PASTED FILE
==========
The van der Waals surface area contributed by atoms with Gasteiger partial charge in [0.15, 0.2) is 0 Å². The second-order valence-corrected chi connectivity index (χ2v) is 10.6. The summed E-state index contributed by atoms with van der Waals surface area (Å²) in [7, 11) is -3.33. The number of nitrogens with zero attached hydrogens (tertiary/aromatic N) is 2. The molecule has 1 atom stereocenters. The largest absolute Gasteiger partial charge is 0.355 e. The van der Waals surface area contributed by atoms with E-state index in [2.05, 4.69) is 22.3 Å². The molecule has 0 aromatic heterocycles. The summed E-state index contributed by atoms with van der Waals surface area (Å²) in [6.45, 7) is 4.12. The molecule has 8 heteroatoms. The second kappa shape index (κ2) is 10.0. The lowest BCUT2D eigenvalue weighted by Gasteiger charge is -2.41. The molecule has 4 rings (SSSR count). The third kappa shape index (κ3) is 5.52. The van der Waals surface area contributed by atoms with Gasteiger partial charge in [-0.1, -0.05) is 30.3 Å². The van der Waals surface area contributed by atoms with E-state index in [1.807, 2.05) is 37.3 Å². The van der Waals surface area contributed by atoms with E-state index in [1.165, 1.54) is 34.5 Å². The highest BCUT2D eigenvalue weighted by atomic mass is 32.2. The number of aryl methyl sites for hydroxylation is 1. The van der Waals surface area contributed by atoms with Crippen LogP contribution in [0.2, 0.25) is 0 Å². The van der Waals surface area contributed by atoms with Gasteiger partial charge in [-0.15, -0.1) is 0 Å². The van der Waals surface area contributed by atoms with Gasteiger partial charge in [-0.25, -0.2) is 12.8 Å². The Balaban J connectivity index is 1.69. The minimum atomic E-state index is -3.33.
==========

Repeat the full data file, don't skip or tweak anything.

The van der Waals surface area contributed by atoms with Gasteiger partial charge in [0.15, 0.2) is 0 Å². The second-order valence-corrected chi connectivity index (χ2v) is 10.6. The summed E-state index contributed by atoms with van der Waals surface area (Å²) in [7, 11) is -3.33. The number of nitrogens with zero attached hydrogens (tertiary/aromatic N) is 2. The molecule has 1 atom stereocenters. The largest absolute Gasteiger partial charge is 0.355 e. The van der Waals surface area contributed by atoms with E-state index in [2.05, 4.69) is 22.3 Å². The molecule has 0 aromatic heterocycles. The summed E-state index contributed by atoms with van der Waals surface area (Å²) in [6.45, 7) is 4.12. The molecule has 8 heteroatoms. The second kappa shape index (κ2) is 10.0. The lowest BCUT2D eigenvalue weighted by Gasteiger charge is -2.41. The molecule has 4 rings (SSSR count). The third kappa shape index (κ3) is 5.52. The van der Waals surface area contributed by atoms with Gasteiger partial charge in [-0.1, -0.05) is 30.3 Å². The van der Waals surface area contributed by atoms with E-state index in [1.807, 2.05) is 37.3 Å². The van der Waals surface area contributed by atoms with E-state index in [1.165, 1.54) is 34.5 Å². The highest BCUT2D eigenvalue weighted by atomic mass is 32.2. The number of aryl methyl sites for hydroxylation is 1. The van der Waals surface area contributed by atoms with Crippen LogP contribution in [0.2, 0.25) is 0 Å². The van der Waals surface area contributed by atoms with Gasteiger partial charge in [-0.15, -0.1) is 0 Å². The van der Waals surface area contributed by atoms with Gasteiger partial charge in [-0.25, -0.2) is 12.8 Å². The Balaban J connectivity index is 1.69. The minimum atomic E-state index is -3.33.